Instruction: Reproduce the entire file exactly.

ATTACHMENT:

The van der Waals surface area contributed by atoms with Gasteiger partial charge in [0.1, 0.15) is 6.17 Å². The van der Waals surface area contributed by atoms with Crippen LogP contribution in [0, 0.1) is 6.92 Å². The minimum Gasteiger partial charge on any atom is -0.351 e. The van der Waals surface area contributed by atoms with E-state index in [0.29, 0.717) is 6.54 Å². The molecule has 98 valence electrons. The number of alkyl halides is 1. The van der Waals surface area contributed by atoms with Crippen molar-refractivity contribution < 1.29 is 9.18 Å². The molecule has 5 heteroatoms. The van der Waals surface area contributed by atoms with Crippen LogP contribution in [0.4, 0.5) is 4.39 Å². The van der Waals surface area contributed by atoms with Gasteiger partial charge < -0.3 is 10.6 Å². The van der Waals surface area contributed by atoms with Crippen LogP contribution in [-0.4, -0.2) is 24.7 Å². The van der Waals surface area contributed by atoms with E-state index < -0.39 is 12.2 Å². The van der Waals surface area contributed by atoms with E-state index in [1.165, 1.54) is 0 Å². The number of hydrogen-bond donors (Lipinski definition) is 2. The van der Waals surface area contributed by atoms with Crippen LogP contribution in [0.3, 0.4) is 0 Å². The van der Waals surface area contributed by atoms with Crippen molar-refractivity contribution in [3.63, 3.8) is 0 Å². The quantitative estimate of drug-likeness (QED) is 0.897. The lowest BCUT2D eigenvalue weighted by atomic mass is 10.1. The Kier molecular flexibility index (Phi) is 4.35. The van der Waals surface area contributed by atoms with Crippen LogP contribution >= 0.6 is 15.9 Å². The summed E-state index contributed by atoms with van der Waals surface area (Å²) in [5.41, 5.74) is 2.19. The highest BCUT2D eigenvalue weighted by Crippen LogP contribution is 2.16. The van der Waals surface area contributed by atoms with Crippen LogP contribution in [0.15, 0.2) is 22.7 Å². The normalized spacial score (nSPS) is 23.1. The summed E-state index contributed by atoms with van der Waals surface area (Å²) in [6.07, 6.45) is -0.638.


The van der Waals surface area contributed by atoms with Gasteiger partial charge in [0.1, 0.15) is 6.17 Å². The van der Waals surface area contributed by atoms with Crippen LogP contribution in [0, 0.1) is 6.92 Å². The minimum Gasteiger partial charge on any atom is -0.351 e. The van der Waals surface area contributed by atoms with E-state index in [0.29, 0.717) is 6.54 Å². The molecule has 98 valence electrons. The number of alkyl halides is 1. The van der Waals surface area contributed by atoms with Crippen molar-refractivity contribution < 1.29 is 9.18 Å². The molecule has 5 heteroatoms. The van der Waals surface area contributed by atoms with Crippen LogP contribution in [0.4, 0.5) is 4.39 Å². The van der Waals surface area contributed by atoms with Gasteiger partial charge < -0.3 is 10.6 Å². The van der Waals surface area contributed by atoms with Crippen LogP contribution in [-0.4, -0.2) is 24.7 Å². The van der Waals surface area contributed by atoms with E-state index < -0.39 is 12.2 Å². The van der Waals surface area contributed by atoms with E-state index in [1.165, 1.54) is 0 Å². The number of hydrogen-bond donors (Lipinski definition) is 2. The van der Waals surface area contributed by atoms with Crippen LogP contribution in [0.3, 0.4) is 0 Å². The van der Waals surface area contributed by atoms with Crippen molar-refractivity contribution in [3.63, 3.8) is 0 Å². The quantitative estimate of drug-likeness (QED) is 0.897. The lowest BCUT2D eigenvalue weighted by atomic mass is 10.1. The Kier molecular flexibility index (Phi) is 4.35. The van der Waals surface area contributed by atoms with Crippen LogP contribution >= 0.6 is 15.9 Å². The summed E-state index contributed by atoms with van der Waals surface area (Å²) in [5.41, 5.74) is 2.19. The highest BCUT2D eigenvalue weighted by Crippen LogP contribution is 2.16. The van der Waals surface area contributed by atoms with Crippen LogP contribution in [0.15, 0.2) is 22.7 Å². The normalized spacial score (nSPS) is 23.1. The summed E-state index contributed by atoms with van der Waals surface area (Å²) in [6.07, 6.45) is -0.638.